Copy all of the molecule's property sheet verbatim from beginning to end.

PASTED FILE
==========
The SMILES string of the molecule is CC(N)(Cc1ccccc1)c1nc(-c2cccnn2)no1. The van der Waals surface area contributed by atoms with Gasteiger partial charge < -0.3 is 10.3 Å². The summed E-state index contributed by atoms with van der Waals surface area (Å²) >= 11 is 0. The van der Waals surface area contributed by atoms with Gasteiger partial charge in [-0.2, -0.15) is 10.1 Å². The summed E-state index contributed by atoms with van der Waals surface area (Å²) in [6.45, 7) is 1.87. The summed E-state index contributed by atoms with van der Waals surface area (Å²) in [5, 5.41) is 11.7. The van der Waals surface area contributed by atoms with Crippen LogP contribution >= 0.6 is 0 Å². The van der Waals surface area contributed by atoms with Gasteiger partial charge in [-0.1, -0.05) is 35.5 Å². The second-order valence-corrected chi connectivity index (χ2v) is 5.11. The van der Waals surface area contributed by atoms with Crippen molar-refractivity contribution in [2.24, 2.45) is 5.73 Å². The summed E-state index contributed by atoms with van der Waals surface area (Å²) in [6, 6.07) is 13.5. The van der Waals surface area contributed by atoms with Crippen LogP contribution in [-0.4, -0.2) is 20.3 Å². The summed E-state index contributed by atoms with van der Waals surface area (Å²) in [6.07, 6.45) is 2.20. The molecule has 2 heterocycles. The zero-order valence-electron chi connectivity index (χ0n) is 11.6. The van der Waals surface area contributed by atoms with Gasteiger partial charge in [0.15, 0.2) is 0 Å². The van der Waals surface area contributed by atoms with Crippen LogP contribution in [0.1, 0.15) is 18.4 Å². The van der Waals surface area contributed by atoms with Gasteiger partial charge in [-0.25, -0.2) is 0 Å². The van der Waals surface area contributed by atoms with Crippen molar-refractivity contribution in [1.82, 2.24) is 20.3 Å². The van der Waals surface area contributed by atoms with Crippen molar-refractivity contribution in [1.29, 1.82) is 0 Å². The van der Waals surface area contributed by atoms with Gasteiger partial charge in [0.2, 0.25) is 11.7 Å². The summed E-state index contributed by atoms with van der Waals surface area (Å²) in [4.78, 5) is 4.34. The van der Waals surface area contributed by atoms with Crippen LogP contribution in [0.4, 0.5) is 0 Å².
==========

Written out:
The SMILES string of the molecule is CC(N)(Cc1ccccc1)c1nc(-c2cccnn2)no1. The van der Waals surface area contributed by atoms with Gasteiger partial charge < -0.3 is 10.3 Å². The summed E-state index contributed by atoms with van der Waals surface area (Å²) >= 11 is 0. The van der Waals surface area contributed by atoms with Gasteiger partial charge in [-0.2, -0.15) is 10.1 Å². The summed E-state index contributed by atoms with van der Waals surface area (Å²) in [6.45, 7) is 1.87. The summed E-state index contributed by atoms with van der Waals surface area (Å²) in [5, 5.41) is 11.7. The van der Waals surface area contributed by atoms with Crippen LogP contribution >= 0.6 is 0 Å². The van der Waals surface area contributed by atoms with Gasteiger partial charge in [-0.1, -0.05) is 35.5 Å². The second-order valence-corrected chi connectivity index (χ2v) is 5.11. The van der Waals surface area contributed by atoms with Crippen molar-refractivity contribution in [2.24, 2.45) is 5.73 Å². The summed E-state index contributed by atoms with van der Waals surface area (Å²) in [6, 6.07) is 13.5. The van der Waals surface area contributed by atoms with Crippen LogP contribution in [-0.4, -0.2) is 20.3 Å². The summed E-state index contributed by atoms with van der Waals surface area (Å²) in [6.07, 6.45) is 2.20. The molecule has 2 heterocycles. The zero-order valence-electron chi connectivity index (χ0n) is 11.6. The van der Waals surface area contributed by atoms with Gasteiger partial charge in [0.15, 0.2) is 0 Å². The van der Waals surface area contributed by atoms with Crippen LogP contribution in [0.1, 0.15) is 18.4 Å². The van der Waals surface area contributed by atoms with Gasteiger partial charge in [-0.25, -0.2) is 0 Å². The van der Waals surface area contributed by atoms with Crippen molar-refractivity contribution in [1.82, 2.24) is 20.3 Å². The van der Waals surface area contributed by atoms with Crippen molar-refractivity contribution in [1.29, 1.82) is 0 Å². The van der Waals surface area contributed by atoms with Gasteiger partial charge in [0.2, 0.25) is 11.7 Å². The summed E-state index contributed by atoms with van der Waals surface area (Å²) in [4.78, 5) is 4.34. The van der Waals surface area contributed by atoms with Crippen LogP contribution in [0.4, 0.5) is 0 Å².